Methods Can Be Longer Than Five Lines

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So you’ve decided to apply Sandi Metz’s Rules For Developers, including:

Rule #2: Methods can be no longer than five lines of code.

This rule sounds simple in theory, but you will discover difficulties when applying it strictly.

Let’s look at the pros and cons of short methods, and when it’s OK to break the rule.

The Good

Short methods are usually easier to read and understand.

  1. Small, well-named methods result in self-documenting code. Method names are a kind of documentation – they describe what a chunk of code does. Since every method is small, you will need to write more methods, which means more names.

  2. Small methods have lower cyclomatic complexity – fewer loops, branches, early returns, etc.

  3. Small methods have fewer local variables, and it’s easier to see where all the variables are used.

I have some – let’s call them “interesting” – stories about that particular codebase.

Before we get into the bad stuff, I want to make it clear that short methods are a good thing, in general. I have worked with functions that are many hundreds of lines long, with dozens of mutable local variables, and return statements everywhere. Simple questions like “what’s in this local variable?” and “will this line of code run?” were very difficult to answer. Let me assure you that long functions can be a special kind of nightmare.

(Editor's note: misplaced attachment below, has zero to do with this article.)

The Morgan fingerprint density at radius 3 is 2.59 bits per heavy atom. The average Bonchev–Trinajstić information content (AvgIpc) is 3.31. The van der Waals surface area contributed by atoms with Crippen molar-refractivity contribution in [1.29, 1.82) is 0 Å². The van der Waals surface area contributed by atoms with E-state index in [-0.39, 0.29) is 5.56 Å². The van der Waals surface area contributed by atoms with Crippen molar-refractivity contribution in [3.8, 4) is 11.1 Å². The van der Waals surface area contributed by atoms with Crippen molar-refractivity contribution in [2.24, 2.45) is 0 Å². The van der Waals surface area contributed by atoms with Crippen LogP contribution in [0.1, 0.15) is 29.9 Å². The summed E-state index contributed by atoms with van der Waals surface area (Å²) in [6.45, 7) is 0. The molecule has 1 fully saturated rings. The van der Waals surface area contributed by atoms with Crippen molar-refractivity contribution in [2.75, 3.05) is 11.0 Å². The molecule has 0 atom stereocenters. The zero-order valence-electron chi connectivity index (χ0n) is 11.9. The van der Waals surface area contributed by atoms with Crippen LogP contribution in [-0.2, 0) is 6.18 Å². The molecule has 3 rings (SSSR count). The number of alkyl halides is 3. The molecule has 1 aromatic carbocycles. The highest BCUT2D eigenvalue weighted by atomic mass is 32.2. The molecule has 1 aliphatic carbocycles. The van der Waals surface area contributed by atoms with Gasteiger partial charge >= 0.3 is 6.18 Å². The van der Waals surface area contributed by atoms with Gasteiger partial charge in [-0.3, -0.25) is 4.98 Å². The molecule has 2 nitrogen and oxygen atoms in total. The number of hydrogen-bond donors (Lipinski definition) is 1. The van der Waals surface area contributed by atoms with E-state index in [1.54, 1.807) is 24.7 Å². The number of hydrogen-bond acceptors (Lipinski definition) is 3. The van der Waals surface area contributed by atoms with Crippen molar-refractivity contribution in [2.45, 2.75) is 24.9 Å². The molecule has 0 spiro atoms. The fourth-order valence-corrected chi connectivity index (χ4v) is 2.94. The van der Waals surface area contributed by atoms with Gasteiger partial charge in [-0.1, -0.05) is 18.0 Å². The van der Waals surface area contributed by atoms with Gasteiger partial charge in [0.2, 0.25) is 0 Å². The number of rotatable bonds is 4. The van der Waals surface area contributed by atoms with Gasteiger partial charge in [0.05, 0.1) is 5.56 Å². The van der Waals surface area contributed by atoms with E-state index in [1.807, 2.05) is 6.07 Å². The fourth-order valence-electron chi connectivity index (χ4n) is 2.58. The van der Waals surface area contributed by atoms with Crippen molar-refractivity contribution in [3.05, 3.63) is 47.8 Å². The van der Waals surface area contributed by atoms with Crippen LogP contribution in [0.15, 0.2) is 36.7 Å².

The Bad

As always, there are trade-offs.

  1. Short methods require more code – more methods, more classes, more lines of code in total. Code contains bugs, takes time to read/understand, takes time to execute, and takes time to write – all things we want to minimise. As a general rule, when two different implementations achieve the same result, the one with less code is superior. No code is better than no code.

  2. Extracting code into separate methods creates indirection. Functionality is spread across multiple methods, possibly in different classes. Instead of reading just one method, you may need to read four methods, and understand how they all interact with each other.

Sometimes, even though each individual method becomes simpler, the overall complexity increases. Small methods do not destroy complexity, they push it up into the class or the system.

It’s Just A Guideline

The number five is arbitrary. Well-written methods do not magically turn into spaghetti if you add a sixth line.

The “five lines” rule is intended as a guideline or a suggestion, not a law. It’s a good default, and it’s catchy, but it’s also an oversimplification.

On Bike Shed LIVE! at RailsConf 2016, Sandi said this:

Cargo cult programming is programming using rituals that serve no real purpose. It usually happens when one programmer copies the behaviour of another programmer, without understanding the reasoning.

I was helping a company in San Fransisco, doing a little consoluting gig. They had the classic “many things too big” problem – “many things too connected” problem. They had a lot of 5,000 line ActiveRecord models. And so, a lot of controllers that knew everything, a lot of views that needed 20 or 30 instance variables. […] So I made those rules up as an antidote for a very specific, bad situation.

And then I went on the Ruby Rogues and […] I repeated them, on the air, in public, and that was like a bomb went off.

There are actually six rules, and the sixth rule is that you can break any of the first five, as long as you can get your pair to agree. Why is it that we’re such cargo culters about it? It’s like, that’s the rule that people forget.